This was the first year that you weren’t nervous to start a new school year. I watched you walk across the grass with a swagger you didn’t have before, tossing the thick mop of hair out of your eyes, shoving your hands down deep in your pockets. You were anxious to leave me behind and catch up with your friends, I could tell — but it didn’t hurt my feelings. I’m proud of your courage. I think it will serve you well.
Those gangly arms, the same ones that used to be pudgy and could barely reach around my body, now loop around my waist with ease. In the mornings, your voice is gravely and low. “Hey Mum,” you always say, rubbing the sleep from your long eyelashes.
Your voice sounds like a big kid’s, but the way you stretch your arms when you first wake up is exactly the same as it was when you were a newborn. I wonder when you stopped calling me Mummy.
Fourth grade is the year that teachers start asking the kids to wear deodorant. You’re too young for deodorant — aren’t you? You’re the youngest in the class, but you asked me if I would buy some for you to put in your backpack, which of course I did without hesitation. No mother wants her son to be the one who smells.
Fourth grade is the last year that primary school children seem small. I hope I’ve armed you with the right information. You know how babies are made. You know that it’s never okay to touch a girl without asking her permission and that you are only allowed to hit or push someone if it is in self-defense. We’ve also talked extensively about how it’s okay to walk away from a fight; in fact, I would prefer it.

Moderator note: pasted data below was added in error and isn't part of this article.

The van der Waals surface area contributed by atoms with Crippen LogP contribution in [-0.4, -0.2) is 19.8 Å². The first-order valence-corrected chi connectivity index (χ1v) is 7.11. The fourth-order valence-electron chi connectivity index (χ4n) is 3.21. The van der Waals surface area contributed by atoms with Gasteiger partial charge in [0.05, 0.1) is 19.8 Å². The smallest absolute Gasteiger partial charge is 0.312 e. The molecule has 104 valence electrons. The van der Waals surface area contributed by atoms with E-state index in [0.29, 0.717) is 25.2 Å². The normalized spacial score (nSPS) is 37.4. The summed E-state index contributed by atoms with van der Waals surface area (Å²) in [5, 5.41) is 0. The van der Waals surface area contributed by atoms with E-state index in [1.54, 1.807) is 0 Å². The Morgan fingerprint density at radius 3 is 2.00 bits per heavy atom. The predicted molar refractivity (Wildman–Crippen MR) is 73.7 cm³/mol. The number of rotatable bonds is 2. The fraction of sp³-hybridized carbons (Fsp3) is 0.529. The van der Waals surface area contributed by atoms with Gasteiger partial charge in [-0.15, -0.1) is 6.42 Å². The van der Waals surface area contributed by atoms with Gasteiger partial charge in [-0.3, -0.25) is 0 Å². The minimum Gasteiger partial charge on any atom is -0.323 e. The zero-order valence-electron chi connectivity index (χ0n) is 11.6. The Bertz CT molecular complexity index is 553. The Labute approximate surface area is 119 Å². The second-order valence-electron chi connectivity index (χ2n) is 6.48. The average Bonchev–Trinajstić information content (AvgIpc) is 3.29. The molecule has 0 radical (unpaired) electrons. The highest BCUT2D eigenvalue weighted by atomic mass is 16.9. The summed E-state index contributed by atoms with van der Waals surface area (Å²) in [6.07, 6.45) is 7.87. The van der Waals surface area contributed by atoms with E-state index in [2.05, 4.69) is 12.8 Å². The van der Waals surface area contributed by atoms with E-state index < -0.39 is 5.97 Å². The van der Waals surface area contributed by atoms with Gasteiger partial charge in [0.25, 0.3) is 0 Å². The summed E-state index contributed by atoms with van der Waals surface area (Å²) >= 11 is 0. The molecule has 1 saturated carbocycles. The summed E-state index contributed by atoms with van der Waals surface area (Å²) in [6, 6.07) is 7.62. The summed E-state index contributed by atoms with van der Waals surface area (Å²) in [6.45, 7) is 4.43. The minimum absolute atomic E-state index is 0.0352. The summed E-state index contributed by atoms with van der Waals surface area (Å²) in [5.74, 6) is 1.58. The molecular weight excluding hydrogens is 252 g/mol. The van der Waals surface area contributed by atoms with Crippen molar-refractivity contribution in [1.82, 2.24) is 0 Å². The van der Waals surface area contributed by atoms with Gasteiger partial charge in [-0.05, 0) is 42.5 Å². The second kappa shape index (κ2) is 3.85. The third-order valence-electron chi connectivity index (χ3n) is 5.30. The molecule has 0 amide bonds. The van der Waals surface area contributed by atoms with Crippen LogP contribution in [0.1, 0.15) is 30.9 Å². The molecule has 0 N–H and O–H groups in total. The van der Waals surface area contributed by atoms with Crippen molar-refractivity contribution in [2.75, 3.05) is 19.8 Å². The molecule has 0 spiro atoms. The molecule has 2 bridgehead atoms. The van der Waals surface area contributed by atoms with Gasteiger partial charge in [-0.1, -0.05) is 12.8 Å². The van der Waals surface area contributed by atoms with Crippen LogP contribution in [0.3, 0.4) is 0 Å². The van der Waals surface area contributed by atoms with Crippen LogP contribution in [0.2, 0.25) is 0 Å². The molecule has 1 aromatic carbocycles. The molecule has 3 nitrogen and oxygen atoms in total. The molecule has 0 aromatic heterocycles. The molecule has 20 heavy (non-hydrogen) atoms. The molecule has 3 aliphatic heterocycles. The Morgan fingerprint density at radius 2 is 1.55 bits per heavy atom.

You understand that there is never, ever a good reason to talk about anyone else’s body. Ever. Boys used to torment me mercilessly at school about my body, and I’m making it my mission to raise sons who are either too polite or too afraid of their mother to do that to their female classmates. Maverick, if I find out that you are teasing a little girl at school, a part of me will die inside. DO NOT DO IT.
You know how important it is to stand up for the kids who get picked on. And sometimes, you are the one who gets picked on, which really freaking sucks. I never know what to say when that happens, because the truth is, most people are as*holes. It’s probably better for you to learn this now, while you’re young, so you have time to adjust your expectations. Sometimes, there is no good reason for why people do what they do. We have to love them anyway, and you still need to use your manners.
You might not be the best this year. I don’t care. Just genuinely try to do well. Look after your little brother, don’t break any of the internet rules, and please, please, please for the love of God, do not be the kid who writes “EAT DEEZ NUTS” on the bathroom wall. It’s “these.” If you’re going to deface school property, at least make sure your grammar and spelling are on point.
ps. Maverick, if you’re reading this, there’s a good chance that you’re mortified. That’s what you get for Googling me. We’ve told you not to do that.